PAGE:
NEW DELHI: Former Ranbaxy promoters Malvinder Singh and Shivinder Singh, facing a Rs 2,562-crore penalty, told Delhi High Court that the Singapore tribunal's arbitration award to Daiichi Sankyo can't be enforced under Indian law. The Singh brothers were accused of concealing information regarding wrongdoing at Ranbaxy when they sold a majority stake in it to the Japanese firm in 2008. Daiichi Sankyoeventually had to reach a $500-million settlement with the US Department of Justice in 2013 over allegations that Ranbaxy had falsified data. "Substantive objections" exist under India's arbitration law to make the order unenforceable, Harish Salve, counsel for the brothers and others named in Daiichi Sankyo's enforcement petition, told the high court on Monday.
Daiichi case: Ex-Ranbaxy promoters say Singapore tribunal award can’t be enforced in India
If the Singhs' contention on enforceability is accepted by the Delhi High Court, the award can't be implemented through the sale of assets in India. Along with interest and legal fees, the total liability is pegged at Rs 3,500 crore. The Singh brothers have appealed against the order in Singapore as well.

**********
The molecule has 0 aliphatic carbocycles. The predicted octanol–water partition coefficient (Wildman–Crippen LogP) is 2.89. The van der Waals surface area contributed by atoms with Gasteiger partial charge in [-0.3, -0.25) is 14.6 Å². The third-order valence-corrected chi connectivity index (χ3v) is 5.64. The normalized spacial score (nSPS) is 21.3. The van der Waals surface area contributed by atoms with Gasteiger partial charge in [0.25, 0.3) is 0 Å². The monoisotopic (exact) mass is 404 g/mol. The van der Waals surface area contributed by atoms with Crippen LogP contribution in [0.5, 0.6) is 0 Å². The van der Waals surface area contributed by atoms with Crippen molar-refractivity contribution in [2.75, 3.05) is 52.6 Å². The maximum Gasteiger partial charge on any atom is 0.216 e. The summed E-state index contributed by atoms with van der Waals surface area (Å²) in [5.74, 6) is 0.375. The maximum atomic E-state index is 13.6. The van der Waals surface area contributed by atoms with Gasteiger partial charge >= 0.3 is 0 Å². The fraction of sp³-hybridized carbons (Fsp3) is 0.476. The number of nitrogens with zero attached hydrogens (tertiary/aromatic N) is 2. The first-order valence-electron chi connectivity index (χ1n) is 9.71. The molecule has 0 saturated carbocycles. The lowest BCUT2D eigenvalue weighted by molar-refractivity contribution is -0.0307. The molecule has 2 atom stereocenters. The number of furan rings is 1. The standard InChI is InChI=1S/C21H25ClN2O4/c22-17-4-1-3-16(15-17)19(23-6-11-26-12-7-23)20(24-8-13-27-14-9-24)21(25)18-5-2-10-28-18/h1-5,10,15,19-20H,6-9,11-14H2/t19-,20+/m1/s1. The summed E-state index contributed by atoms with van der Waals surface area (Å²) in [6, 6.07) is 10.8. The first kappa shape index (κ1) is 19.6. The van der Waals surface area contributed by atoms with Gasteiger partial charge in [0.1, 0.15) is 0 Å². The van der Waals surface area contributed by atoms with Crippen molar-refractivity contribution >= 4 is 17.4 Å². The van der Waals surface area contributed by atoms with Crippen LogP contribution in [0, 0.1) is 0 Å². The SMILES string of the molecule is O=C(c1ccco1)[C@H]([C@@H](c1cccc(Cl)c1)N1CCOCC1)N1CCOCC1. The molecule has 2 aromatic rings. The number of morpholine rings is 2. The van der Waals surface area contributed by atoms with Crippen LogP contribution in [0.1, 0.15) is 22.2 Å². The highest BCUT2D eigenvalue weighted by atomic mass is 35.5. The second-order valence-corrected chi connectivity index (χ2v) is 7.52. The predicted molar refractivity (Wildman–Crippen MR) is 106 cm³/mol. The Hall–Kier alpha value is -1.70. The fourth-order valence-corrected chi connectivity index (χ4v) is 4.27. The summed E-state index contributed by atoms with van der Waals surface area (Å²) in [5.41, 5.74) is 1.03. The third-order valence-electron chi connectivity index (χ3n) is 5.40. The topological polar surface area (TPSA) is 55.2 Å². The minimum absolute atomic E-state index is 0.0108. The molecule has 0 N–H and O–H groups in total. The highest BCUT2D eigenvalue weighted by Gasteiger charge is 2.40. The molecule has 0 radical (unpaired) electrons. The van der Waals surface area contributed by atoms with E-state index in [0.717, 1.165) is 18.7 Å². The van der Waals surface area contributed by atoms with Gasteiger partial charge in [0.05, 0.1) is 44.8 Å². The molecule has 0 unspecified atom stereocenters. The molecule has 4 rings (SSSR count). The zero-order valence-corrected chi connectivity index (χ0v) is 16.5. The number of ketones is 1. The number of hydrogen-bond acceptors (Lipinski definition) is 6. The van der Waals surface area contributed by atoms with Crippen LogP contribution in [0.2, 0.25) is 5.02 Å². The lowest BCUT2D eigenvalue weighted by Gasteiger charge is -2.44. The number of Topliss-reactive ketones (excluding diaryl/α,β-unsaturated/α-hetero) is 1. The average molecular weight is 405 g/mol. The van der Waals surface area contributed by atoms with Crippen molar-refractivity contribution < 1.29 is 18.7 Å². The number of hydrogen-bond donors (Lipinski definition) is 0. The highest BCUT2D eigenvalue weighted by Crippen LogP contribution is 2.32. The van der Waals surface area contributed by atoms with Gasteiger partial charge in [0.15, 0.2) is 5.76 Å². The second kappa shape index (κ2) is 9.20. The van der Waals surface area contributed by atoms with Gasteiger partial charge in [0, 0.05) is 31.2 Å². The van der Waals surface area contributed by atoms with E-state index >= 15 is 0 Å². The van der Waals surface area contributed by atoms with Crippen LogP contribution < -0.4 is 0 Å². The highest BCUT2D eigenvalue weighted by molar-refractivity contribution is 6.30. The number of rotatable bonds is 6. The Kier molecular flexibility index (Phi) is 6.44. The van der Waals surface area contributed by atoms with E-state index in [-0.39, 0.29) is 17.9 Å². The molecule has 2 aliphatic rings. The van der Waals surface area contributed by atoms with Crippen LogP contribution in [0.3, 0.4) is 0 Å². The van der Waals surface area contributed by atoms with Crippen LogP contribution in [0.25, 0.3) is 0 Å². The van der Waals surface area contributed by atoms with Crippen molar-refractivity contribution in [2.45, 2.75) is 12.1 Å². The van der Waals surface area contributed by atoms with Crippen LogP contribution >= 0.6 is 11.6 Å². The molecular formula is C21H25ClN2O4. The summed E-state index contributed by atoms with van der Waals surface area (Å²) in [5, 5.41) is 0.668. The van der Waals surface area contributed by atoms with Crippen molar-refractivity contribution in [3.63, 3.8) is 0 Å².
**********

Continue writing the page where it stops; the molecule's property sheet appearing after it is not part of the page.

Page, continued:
The tribunal wasn't entitled to award consequential damages, besides which Daiichi Sankyo withheld certain documents that would prove it was aware of the inquiries before agreeing to the acquisition, said the Singhs' counsel.
NEXT HEARING ON NOV 28
Justice Manmohan Singh, who was hearing the arguments, asked Daiichi Sankyo's counsel to respond to the objections at the next hearing, which has been scheduled for November 28. Counsel for the Singh brothers cited provisions under section 48 in the Arbitration and Conciliation Act, 1996, that lays down conditions under which arbitration orders can be rejected.
Details of Malvinder Singh's assets were submitted to the court in a sealed cover on Monday. The other respondents have been asked to file similar affidavits. The court, which is also hearing a related case regarding freezing of assets, accepted an assurance by the Singh bothers that no changes would be made to ownership, pending a decision.
A spokesperson for RHC Holdings, holding company for the Singh family enterprises, declined to comment as the matter is in court.
The Singapore tribunal had awarded Daiichi Sankyo Rs 2,562 crore in consequential damages by a 2-1 majority order, with Justice AM Ahmadi — former chief just